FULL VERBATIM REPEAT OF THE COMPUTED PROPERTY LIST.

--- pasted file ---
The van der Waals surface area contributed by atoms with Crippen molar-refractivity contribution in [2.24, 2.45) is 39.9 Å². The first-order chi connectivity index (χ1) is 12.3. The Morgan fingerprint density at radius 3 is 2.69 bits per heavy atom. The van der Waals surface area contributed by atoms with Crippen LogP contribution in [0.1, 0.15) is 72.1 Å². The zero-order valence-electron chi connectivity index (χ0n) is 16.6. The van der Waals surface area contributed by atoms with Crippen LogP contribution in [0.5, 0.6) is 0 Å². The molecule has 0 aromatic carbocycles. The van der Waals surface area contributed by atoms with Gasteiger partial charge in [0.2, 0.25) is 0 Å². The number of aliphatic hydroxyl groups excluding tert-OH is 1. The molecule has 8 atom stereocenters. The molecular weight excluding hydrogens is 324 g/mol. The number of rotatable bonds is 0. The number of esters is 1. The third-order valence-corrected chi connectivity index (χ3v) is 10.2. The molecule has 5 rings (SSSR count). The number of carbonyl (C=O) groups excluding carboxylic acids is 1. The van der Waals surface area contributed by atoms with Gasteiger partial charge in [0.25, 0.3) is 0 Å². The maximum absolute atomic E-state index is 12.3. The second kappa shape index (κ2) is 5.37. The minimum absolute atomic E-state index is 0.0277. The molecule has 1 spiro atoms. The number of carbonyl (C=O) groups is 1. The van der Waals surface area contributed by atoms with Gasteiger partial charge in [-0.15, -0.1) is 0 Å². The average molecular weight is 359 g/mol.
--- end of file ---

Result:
The van der Waals surface area contributed by atoms with Crippen molar-refractivity contribution in [2.24, 2.45) is 39.9 Å². The first-order chi connectivity index (χ1) is 12.3. The Morgan fingerprint density at radius 3 is 2.69 bits per heavy atom. The van der Waals surface area contributed by atoms with Crippen LogP contribution in [0.1, 0.15) is 72.1 Å². The zero-order valence-electron chi connectivity index (χ0n) is 16.6. The van der Waals surface area contributed by atoms with Crippen LogP contribution in [0.5, 0.6) is 0 Å². The molecule has 0 aromatic carbocycles. The van der Waals surface area contributed by atoms with Gasteiger partial charge in [0.2, 0.25) is 0 Å². The number of aliphatic hydroxyl groups excluding tert-OH is 1. The molecule has 8 atom stereocenters. The molecular weight excluding hydrogens is 324 g/mol. The number of rotatable bonds is 0. The number of esters is 1. The third-order valence-corrected chi connectivity index (χ3v) is 10.2. The molecule has 5 rings (SSSR count). The number of carbonyl (C=O) groups excluding carboxylic acids is 1. The van der Waals surface area contributed by atoms with Gasteiger partial charge in [0.25, 0.3) is 0 Å². The maximum absolute atomic E-state index is 12.3. The second kappa shape index (κ2) is 5.37. The minimum absolute atomic E-state index is 0.0277. The molecule has 1 spiro atoms. The number of carbonyl (C=O) groups is 1. The van der Waals surface area contributed by atoms with Gasteiger partial charge in [-0.15, -0.1) is 0 Å². The average molecular weight is 359 g/mol.